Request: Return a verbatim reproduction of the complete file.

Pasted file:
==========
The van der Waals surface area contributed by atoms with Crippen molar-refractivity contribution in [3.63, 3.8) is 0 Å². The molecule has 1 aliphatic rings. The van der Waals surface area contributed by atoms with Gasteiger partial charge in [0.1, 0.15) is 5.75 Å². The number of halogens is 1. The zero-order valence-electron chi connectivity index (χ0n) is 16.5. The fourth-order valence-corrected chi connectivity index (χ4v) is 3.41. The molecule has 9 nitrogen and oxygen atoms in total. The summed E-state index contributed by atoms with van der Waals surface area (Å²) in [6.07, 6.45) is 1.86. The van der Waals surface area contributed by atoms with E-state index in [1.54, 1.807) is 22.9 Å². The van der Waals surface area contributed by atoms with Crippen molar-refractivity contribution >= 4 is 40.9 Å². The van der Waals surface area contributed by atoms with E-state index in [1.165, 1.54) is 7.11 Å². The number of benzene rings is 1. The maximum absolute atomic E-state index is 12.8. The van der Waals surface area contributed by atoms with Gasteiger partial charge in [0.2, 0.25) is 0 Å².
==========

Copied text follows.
The van der Waals surface area contributed by atoms with Crippen molar-refractivity contribution in [3.63, 3.8) is 0 Å². The molecule has 1 aliphatic rings. The van der Waals surface area contributed by atoms with Gasteiger partial charge in [0.1, 0.15) is 5.75 Å². The number of halogens is 1. The zero-order valence-electron chi connectivity index (χ0n) is 16.5. The fourth-order valence-corrected chi connectivity index (χ4v) is 3.41. The molecule has 9 nitrogen and oxygen atoms in total. The summed E-state index contributed by atoms with van der Waals surface area (Å²) in [6.07, 6.45) is 1.86. The van der Waals surface area contributed by atoms with E-state index in [1.54, 1.807) is 22.9 Å². The van der Waals surface area contributed by atoms with Crippen molar-refractivity contribution >= 4 is 40.9 Å². The van der Waals surface area contributed by atoms with E-state index in [1.165, 1.54) is 7.11 Å². The number of benzene rings is 1. The maximum absolute atomic E-state index is 12.8. The van der Waals surface area contributed by atoms with Gasteiger partial charge in [0.2, 0.25) is 0 Å².